During early next week, an area of downpours will coagulate over the western Gulf of Mexico and may give birth to a tropical system that drifts toward the Texas and Louisiana coasts.
While the western Gulf was largely free of showers and thunderstorms on Thursday, this is likely to slowly change as the Labor Day weekend progresses.
"A tropical disturbance is likely to form over the southwestern Gulf of Mexico this weekend into early next week," according to AccuWeather Hurricane Expert Dan Kottlowski.
"Should the system move more to the northeast, rather than the north, it may have a better chance at becoming a tropical depression," Kottlowski said.
Winds aloft are strong, but near the surface, steering winds are weak at this time.
As the disturbance buds, it may begin to throw enough moisture westward to produce downpours along the Texas coast and northward over the Louisiana coast from late Sunday to Wednesday.
The track of this potential tropical system may also determine its chances of whether it becomes a significant threat in terms of development and especially rainfall.
"A more northward drift as opposed to a northeastward drift may limit the system's development chances," Kottlowski said.
However, a more northward drift is more likely to throw downpours westward toward the Texas coast.
How far to the west the downpours get, how long they last and how far to the east the tropical disturbance tracks will depend on a southward dip in the jet stream during the middle of next week.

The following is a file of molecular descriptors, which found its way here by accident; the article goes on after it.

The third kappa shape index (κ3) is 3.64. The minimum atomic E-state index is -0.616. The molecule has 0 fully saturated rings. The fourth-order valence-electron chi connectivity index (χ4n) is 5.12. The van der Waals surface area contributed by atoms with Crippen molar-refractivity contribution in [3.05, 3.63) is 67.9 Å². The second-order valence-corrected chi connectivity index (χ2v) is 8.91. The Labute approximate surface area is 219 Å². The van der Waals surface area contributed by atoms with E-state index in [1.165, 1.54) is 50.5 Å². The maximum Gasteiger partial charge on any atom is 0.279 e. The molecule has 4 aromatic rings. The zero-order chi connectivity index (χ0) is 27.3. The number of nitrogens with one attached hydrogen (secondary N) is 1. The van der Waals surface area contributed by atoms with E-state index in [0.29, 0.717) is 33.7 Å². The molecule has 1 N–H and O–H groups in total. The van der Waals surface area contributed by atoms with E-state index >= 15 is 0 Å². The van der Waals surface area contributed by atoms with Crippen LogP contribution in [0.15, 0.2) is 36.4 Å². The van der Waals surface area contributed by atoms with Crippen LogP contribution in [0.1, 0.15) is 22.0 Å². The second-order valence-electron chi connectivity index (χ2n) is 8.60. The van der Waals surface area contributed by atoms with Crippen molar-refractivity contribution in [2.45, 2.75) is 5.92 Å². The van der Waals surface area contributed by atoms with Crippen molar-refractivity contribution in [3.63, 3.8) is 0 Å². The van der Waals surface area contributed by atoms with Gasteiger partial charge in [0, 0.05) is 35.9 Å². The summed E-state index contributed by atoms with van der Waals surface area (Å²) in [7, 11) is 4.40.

The jet stream is a high-speed river of air at the level where jets cruise at.
If this jet stream reaches as far as Texas, the downpours and tropical disturbance will be steered east of the Texas coast. Downpours may still occur but the duration would be limited as dry air sweeps in from the northwest.
The most likely time for some rain in the Houston, Beaumont and Port Arthur, Texas, areas will be on Monday and Tuesday. Torrential rain could reach as far west as areas hit hard by flooding from the biggest rainstorm on record for the continental United States.
Any additional rain, heavy or not, could hinder cleanup and recovery efforts as many areas will still be under water. It would take several inches of rain in a short period of time to have major impact on river and bayou levels. However, even a small amount of rain could delay or slow the recession of water that has already inundated neighborhoods.
Either way, along the central Gulf Coast, downpours are likely to develop later this weekend and into next week. Enough rain may fall in this area to cause localized flooding in places that escaped the wrath of Harvey.
New Orleans; Biloxi, Mississippi; Mobile, Alabama; and Pensacola, Florida, may be at risk for flooding problems, should the system take a more northeasterly path.